New Year’s Resolutions, a Literary Calendar, & a Virgil Readalong

WE RARELY KEEP OUR NEW YEAR’S RESOLUTIONS.   According to The New York Times, unclear resolutions are easily broken, especially when imposed from an external base. For example, dieting is a societal expectation, especially for women, despite our assertion that it is for our health.  My own resolution? To watch my sugar intake.  What I’ve learned:  they put sugar in milk, even soy milk.  One must read all the labels.

RESOLUTIONS I’VE BROKEN.  Last year I declared it was the Year of Balzac.  What a nice idea!  But after I finished reading the Penguin editions, I turned to tatty copies of 19th-century translations by Ellen Marriage and Clara Bell.  The flaking of old paper actually hurt my hands,  so I abandoned the project.

LITERARY CALENDARThe New York Times has posted a literary calendar for 2018. The most exciting event?  Muriel Spark’s 100th birthday on Feb. 1.  I love her books, and have posted about The Ballad of Peckham Rye (here), Robinson (here), and The Finishing School (here).

THE  READALONG OF VIRGIL’S AENEID, JAN. 8- Feb. 26, at Mirabile Dictu.

Do join us.  It’s a great read.

The famous line below is one of the reasons to read the Aeneid.

…forsan et haec olim meminisse iuvabat.

Translation:  “Perhaps someday we will be happy even to remember these things.”

In desperate times it is a comforting saying.

Does Aeneas believe this?  No, he does not.  He asserts it to hearten a band of Trojan refugees. Trauma lies behind them, trauma ahead.  Aeneas tells us privately that he wished he had died at Troy: his personal life ended with the fall of Troy. He is a reluctant leader, destined to found Rome.  The survivors of the Trojan war wander for years, welcome nowhere for long, not even in Italy, where the gods send them.

Is this an epic about empire, or an anti-war poem?  All interpretations are right, supported by critics, historians, or common readers. Feel free to argue about it!

Here is the schedule for January:

Jan. 8-14:  Book I

Jan. 15-21:  Books II and III (the “short version” is Book II)

Jan. 22-28:  Book IV

Jan. 29-Feb. 4:  Books V and VI (the “short version” is Book VI)

The schedule for February, including the “short version,”  will be announced later.

All the translations are very good, but if you want background, I recommend the excellent introduction, notes and glossary in the Penguin edition (Robert Fagles’s translation).

If you have questions, email me at mirabiledictu.org@gmail.com

10 thoughts on “New Year’s Resolutions, a Literary Calendar, & a Virgil Readalong

  1. New Year’s Resolutions have to be doable. I have resolved never to go to an AMC movie theater again. I will try to hold to it. I do have 4 theaters in my area which I can reach which are either independent or belong to some other small chain. I have many many DVDs in my house un-watched, Netflix, Amazon Prime, YouTube and Jim downloaded many wonderful films for me, which my IT guy put in a special hard-drive for me. I just have to say “no,” to anyone who asks to go to a movie in such a movie-house. Should not be that hard as I know so few people and even fewer who might ask such a thing. I am so angered by how I am treated (it reminds me of being an an airport or airplane) i become bad company so that should help me there.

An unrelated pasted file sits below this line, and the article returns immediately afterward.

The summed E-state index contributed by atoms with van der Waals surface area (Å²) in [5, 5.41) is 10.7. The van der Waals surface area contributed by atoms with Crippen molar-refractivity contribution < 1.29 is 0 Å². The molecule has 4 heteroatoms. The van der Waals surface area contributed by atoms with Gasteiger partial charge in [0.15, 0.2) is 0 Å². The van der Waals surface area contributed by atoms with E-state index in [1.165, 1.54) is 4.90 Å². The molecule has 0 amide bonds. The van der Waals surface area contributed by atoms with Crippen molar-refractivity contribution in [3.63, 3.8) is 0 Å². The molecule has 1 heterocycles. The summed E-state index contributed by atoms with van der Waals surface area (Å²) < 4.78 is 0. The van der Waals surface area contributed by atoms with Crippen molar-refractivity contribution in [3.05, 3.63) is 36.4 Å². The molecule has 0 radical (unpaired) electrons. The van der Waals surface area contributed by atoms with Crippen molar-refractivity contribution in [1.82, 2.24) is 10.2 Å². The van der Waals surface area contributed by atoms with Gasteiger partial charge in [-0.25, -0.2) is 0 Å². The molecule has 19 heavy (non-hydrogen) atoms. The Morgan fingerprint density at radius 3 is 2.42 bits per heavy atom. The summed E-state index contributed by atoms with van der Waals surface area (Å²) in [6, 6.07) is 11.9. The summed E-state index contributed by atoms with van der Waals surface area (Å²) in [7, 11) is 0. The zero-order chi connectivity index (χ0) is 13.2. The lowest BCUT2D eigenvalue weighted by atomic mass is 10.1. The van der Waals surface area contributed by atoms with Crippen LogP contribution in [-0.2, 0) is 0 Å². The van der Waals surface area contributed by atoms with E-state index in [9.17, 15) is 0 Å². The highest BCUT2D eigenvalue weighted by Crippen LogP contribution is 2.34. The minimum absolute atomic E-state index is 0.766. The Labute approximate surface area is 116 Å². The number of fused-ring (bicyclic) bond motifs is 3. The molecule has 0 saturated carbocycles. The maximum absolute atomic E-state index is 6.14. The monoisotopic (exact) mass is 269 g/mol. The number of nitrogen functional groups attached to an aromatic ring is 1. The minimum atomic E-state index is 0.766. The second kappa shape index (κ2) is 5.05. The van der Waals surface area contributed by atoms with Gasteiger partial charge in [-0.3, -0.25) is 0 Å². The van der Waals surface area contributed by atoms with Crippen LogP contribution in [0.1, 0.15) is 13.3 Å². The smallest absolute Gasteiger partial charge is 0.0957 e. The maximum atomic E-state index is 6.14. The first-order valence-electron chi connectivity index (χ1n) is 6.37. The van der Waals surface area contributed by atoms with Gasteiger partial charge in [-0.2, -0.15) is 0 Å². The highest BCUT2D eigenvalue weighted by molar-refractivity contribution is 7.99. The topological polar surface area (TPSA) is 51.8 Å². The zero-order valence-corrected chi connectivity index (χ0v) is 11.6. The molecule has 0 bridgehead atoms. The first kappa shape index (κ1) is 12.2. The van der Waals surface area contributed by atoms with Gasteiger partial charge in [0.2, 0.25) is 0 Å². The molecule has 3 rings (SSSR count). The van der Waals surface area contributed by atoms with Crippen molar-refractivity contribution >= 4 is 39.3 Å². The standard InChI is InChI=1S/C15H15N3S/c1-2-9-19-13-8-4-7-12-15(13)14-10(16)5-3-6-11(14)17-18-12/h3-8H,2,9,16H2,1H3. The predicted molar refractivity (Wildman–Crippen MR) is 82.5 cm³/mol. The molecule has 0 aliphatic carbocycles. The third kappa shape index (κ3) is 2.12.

I love the idea of reading Virgil’s Aeneid. I doubt I have the time but I will read along and pull out my book translated by Mandelbaum and an old Latin edition I have. I’m meaning to renew my Italian, another New Year’s Resolution 🙂

    As non-sequitor, in the NYRB Emily Wilson has a good review of a new Hesiod where she demonstrates (alas) that it’s very poor.

    Ellen

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    • Yes, the commercial movie theaters are so disappointing, and there are so few movies I want to see. Wonder Woman? I hardly think so.

      The Aeneid is so great, and I will post on it only one a week. We are a small group, though I’ve had some email questions about it.

      I’m off to read Wilson on Hesiod!

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  2. The quote you include in your post, “Perhaps someday …” is a bit like the reverse of one of my favorite quotes, from Cosmic Banditos by A. C. Weisbecker, “It will be interesting to see what happens next.” Both can impart bravery in the face of adversity. I’m pretty sure I’ve mentioned Cosmic Banditos here before.
    I don’t know if I can do the read-along, but I haven’t packed my copy of Aeneid yet. Maybe if I just leave it lying around, potential buyers of our house will be impressed by the literacy of the sellers?

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    • Oh, how fun to compare such different works!
      Don’t pack your Aeneid until you read or reread Book IV first, the story of Dido’s doomed love for Aeneas. It smoulders, like a romance novel…

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  3. I had a few minutes this afternoon, so I went looking for my copy of the Aeneid. Can’t find it. I must have given it away in a rash moment. I do, however, have it in my set of Harvard Classics. This is a translation by John Dryden. Do you know this translation and is it a decent one? (I do know who John Dryden was, I just don’t know if an old translation is a good one.)

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